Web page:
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U.S. Department of Labor


Mine Safety and Health Administration
1100 Wilson Boulevard
Arlington, Virginia 22209-3939

ISSUE DATE: March 21, 2012

PROGRAM INFORMATION BULLETIN NO. P12-05

FROM:          NEAL H. MERRIFIELD   NEAL H. MERRIFIELD
                   Administrator for
                   Metal and Nonmetal Mine Safety and Health

SUBJECT:      Reissue of P07-21 - Clarification of Requirements of Conveyor Start-Up
                    Warnings for 30 CFR §§ 56.14201 and 57.14201

Scope
Metal and Nonmetal mine operators, miners and miners' representatives, Mine Safety and Health Administration (MSHA) enforcement personnel, and other interested parties should have this information.

Purpose
MSHA is issuing this Program Information Bulletin (PIB) to emphasize to the metal and nonmetal mining industry the requirements for conveyor start-up warnings involving both manually-operated and automatically operated conveyor belt systems at surface and underground mining locations.

Information
Title 30 Code of Federal Regulations (30 CFR) § 56.14201, which applies to conveyor systems at all surface metal and nonmetal mines and 30 CFR § 57.14201, which applies to conveyor systems at all underground metal and nonmetal mines, require that conveyor operators either: (a) visually check to make certain all persons are in the clear before starting a conveyor that is visible for its entire length from the starting switch; or (b) provide a visual or audible warning within 30 seconds before starting a conveyor that is not visible for its entire length from the starting switch.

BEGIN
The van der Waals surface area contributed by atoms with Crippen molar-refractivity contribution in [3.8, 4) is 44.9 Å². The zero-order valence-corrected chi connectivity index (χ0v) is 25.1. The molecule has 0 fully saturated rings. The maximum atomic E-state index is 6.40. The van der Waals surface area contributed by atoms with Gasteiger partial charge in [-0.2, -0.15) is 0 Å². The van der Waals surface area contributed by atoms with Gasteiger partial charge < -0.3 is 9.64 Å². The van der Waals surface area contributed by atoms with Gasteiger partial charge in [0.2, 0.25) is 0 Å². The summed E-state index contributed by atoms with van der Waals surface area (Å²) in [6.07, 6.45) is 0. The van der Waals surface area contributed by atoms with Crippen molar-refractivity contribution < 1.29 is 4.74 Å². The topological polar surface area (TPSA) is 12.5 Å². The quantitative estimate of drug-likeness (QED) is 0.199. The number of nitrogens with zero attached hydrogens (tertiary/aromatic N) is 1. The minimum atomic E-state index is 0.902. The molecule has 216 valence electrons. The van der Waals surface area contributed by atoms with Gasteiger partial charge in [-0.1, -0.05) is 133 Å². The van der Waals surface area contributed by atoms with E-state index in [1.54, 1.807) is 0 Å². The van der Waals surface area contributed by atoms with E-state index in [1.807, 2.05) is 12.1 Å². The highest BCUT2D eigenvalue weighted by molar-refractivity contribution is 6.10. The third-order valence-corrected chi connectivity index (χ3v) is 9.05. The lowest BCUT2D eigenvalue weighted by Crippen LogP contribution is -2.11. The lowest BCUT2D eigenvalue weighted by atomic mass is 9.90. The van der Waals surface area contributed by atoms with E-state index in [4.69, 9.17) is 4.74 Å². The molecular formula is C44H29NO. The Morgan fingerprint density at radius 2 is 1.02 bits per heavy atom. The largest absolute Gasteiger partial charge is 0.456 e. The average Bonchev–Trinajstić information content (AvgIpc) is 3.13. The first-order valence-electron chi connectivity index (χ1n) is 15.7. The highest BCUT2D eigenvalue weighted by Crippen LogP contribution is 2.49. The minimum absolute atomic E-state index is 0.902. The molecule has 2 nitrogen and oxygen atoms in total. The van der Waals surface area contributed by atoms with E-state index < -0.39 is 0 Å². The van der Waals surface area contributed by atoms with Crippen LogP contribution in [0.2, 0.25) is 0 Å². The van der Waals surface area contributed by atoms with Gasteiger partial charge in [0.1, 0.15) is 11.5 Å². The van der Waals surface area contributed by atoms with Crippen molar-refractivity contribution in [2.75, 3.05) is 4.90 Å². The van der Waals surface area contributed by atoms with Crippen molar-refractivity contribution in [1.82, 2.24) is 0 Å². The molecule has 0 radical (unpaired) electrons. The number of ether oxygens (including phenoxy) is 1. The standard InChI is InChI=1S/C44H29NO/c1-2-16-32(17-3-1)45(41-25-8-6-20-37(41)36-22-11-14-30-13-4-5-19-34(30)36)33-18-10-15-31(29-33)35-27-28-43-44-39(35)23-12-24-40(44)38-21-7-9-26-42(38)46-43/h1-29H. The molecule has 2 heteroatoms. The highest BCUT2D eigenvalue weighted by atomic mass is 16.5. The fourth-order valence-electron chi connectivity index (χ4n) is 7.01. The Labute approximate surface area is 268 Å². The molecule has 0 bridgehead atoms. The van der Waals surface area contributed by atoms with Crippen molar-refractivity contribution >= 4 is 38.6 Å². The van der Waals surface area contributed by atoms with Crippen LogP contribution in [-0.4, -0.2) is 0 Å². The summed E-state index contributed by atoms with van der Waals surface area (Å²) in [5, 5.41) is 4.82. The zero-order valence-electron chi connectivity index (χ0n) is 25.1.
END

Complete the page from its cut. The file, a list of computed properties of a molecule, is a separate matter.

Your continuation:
MSHA interprets 30 CFR §§ 56.14201 and 57.14201 to apply to conveyors that are operated manually and to conveyors that are operated automatically, including automatic systems controlled by a computer, such as a programmable logic controller. Thus, MSHA enforcement personnel will inspect all automatically operated conveyors to determine compliance with 30 CFR §§ 56.14201 and 57.14201.

Prior to belt motion occurring, automatically operated conveyor systems are incapable of recognizing whether all persons are in the clear along the entire length of a conveyor. For this reason, automatically operated conveyor systems must provide a visual or audible warning before the conveyor is started.

In determining how to apply the standards to conveyors that are automatically stopped and started as part of a regular production cycle, MSHA enforcement personnel should, on a case-by-case basis, consider the period of time the conveyor is stopped. If such stoppages are for periods of sufficient duration that persons located in the vicinity of the conveyor may reasonably perceive that the conveyor has been turned off intentionally and would anticipate that a warning will be given before the conveyor is restarted, enforcement personnel should apply 30 CFR §§ 56.14201 and 57.14201 and take appropriate enforcement action when the required warnings are not given.

Questions concerning the application of 30 CFR §§ 56.14201 or 57.14201 to automatically operated conveyor systems should be directed to the appropriate MSHA District Manager for clarification.

Background
As a result of technological advancements in conveyor belt systems, questions were raised as to whether automatically operated conveyor systems are required to comply with the requirements of 30 CFR §§ 56.14201 and 57.14201.

Authority
Federal Mine Safety and Health Act of 1977, as amended, 30 U.S.C. § 801 et seq. and 30 CFR §§ 56.14201 and 57.14201, Conveyor Start-up warnings

Contact Person(s)
Metal and Nonmetal Mine Safety and Health
Chief of Safety
Brian Goepfert, (202) 693-9600
E-mail: Goepfert.Brian@dol.gov

Internet Availability
This PIB may be viewed on the World Wide Web by accessing MSHA's home page (www.msha.gov) by choosing "Compliance Info" and "Program Information Bulletin."

Distribution
MSHA Program Policy Manual Holders
Miners' Representatives
Metal and Nonmetal Mine Operators
Special Interest Groups